M&B: Katrakis’s Last Mistress by Caitlin Crews

A while back Jane at Dear Author blogged that she often bought Mills & Boon Modern releases, and specifically mentioned Caitlin Crews’ Katrakis’s Last Mistress. It will be re-issued by Harlequin as a Presents in 2011, but I ordered a copy from Book Depository (love the free shipping!).

It arrived last week and languished on my coffee table until today.

Payback . . . delivered on a silver platter

Notorious Nikos Katrakis was looking for a new mistress when, out of the blue, heiress Tristanne Barbery offered herself to him. Could satisfaction and revenge really be that easy to obtain?

Tristanne knew better than to play games with a man of such devastatingly lethal charisma as Nikos. But, though she had a good idea of the kind of sacrifice she was offering, she had no choice.

To Nikos’s surprise, Tristanne was not the weak, biddable good-time girl he’d expected . . . and soon his plans for vengeance came crumbling down around him.

The cover art: Quite appropriate in this case – I am impressed! There is a scene in the book in which the heroine wears a scanty red dress while the hero is in formal attire, and while this dress looks longer than the dress described in that scene, it comes pretty close.

The book opens with Tristanne joining a party on Nikos’s yacht and asking him for a kiss, then following that up with an offer to be his new mistress. They’ve never met before or even been introduced, but each is aware of who the other is: Tristanne saw Nikos once ten years before and never forgot him, struck by his air and looks, while Nikos has been plotting revenge against the Barbery family because Tristanne’s brother, Peter, ruined his sister and nearly toppled the family business. Underlying Tristanne’s proposition is Peter’s blackmail: he won’t release her trust fund or pay for her mother’s medical treatment unless she more or less whores herself out for his business interests. Tristanne sees Nikos as an attractive target who will please her sleazy brother but has no intention of there being any sex involved. [Yeah, I’m not sure what mistressing entails other than sex, but the no sex part didn’t seem realistic to me. :shrug:]

Anyway, after some verbal fencing and internal bemusement, they eventually succumb to their attraction and have loads of hot sex while vacationing on the Mediterranean. The hot sex is followed by the successful execution of Nikos’s plan to humiliate and ruin the Barbery family, which breaks Tristanne’s heart but also leaves him feeling empty and blighted. Since this is a category romance, there must be a happily ever after, so after drowning his regrets in whiskey and feeling sorry for himself, Nikos hunts Tristanne down and grovels appropriately, apologizing for his revenge and ruination of their relationship. Et voila, all is well again.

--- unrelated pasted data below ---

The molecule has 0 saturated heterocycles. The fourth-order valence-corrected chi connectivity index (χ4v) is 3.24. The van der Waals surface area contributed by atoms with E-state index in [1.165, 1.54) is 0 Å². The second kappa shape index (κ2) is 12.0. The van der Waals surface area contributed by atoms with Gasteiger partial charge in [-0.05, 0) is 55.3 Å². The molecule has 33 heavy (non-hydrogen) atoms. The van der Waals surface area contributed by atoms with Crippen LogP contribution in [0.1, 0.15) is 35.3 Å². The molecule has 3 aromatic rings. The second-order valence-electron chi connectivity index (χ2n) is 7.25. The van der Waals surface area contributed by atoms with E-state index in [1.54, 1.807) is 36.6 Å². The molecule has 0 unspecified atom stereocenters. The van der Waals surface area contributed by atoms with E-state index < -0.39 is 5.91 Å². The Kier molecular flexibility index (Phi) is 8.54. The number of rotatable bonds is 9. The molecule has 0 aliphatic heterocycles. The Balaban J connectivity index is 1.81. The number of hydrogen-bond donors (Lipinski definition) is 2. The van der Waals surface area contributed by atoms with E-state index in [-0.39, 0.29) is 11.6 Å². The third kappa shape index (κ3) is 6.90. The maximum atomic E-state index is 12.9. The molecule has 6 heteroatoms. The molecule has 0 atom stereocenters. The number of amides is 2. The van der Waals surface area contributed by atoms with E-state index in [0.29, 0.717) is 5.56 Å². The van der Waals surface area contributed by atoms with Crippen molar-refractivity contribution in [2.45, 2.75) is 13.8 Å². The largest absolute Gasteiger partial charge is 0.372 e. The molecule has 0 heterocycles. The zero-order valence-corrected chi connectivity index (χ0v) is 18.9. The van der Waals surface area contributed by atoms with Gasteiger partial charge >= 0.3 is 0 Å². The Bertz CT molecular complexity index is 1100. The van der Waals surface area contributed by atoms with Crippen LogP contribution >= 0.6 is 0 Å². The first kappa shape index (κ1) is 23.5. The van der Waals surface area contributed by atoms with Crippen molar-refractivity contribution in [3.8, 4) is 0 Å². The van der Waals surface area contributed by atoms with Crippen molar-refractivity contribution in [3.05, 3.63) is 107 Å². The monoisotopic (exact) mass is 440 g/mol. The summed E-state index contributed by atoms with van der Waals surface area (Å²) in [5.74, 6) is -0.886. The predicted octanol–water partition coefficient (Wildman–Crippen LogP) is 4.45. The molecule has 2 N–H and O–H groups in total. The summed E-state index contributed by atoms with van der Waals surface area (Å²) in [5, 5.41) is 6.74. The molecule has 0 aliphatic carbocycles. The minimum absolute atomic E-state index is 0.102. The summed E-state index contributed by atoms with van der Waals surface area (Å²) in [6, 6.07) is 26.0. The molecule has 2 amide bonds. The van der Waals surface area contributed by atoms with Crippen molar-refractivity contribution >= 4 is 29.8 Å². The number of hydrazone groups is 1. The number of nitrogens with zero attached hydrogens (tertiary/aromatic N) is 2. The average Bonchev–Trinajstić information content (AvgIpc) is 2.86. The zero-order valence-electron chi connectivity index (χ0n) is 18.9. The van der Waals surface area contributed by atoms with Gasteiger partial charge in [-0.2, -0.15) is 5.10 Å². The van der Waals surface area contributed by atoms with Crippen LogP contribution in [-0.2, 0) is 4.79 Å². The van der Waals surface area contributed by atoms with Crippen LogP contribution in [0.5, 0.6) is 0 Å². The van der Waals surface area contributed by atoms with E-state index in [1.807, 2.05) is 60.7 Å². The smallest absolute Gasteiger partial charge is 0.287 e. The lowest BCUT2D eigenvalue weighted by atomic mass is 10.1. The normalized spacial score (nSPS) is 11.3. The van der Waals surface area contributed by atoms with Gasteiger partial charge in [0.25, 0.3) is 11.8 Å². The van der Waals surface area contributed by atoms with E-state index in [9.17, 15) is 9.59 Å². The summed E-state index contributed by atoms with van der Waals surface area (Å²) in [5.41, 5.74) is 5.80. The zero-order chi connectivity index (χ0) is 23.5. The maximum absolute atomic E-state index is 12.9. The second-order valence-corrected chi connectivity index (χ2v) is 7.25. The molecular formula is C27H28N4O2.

KLM has many of the standard HP tropes, but is better than most, I think. I really liked that Tristanne stood up to Nikos and didn’t let him walk all over her during their relationship. Their banter and debates worked really well to demonstrate how their minds matched. Also liked that the hero really did seem to recognize the wrong he was doing, even as he did it, and regretted it later: so often the alpha heroes of romance novels blunder over things and never apologize for the damage they do.

The only things that really made me roll my eyes were: 1) the utter sleaze of the bad guy of the book, Tristanne’s half brother, Peter; and 2) the weak use/excuse of Tristanne’s mother. Her illness (and I’m not really clear on what the illness is or why she doesn’t qualify for government subsidized medicine, since she seems to live in Europe) is what is forcing the entire plot, yet Tristanne spends zero time with her and she has no page space. Further, she apparently let Tristanne essentially be disowned as a teenager but now is expecting her to provide for her care?

This was a quick, fun read, and I look forward to reading more from Ms. Crews.



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4 responses to “M&B: Katrakis’s Last Mistress by Caitlin Crews

  1. Anonymous

    I’m glad you it worked for you. I loved the banter back and forth and particularly Tristanne’s lines about what a proper mistress would and would not do. She used those as a sword instead of allowing it to demean her.
    I also liked the ending and how Nikos isn’t fully convinced of his ability to love Tristanne. I believed in the HEA because Nikos was shown to be determined in every endeavor and if he said he would spend the rest of his life learning what love is, then it was believable that is exactly what he would do.

  2. She also writes (chick lit) under the name of Megan Crane.

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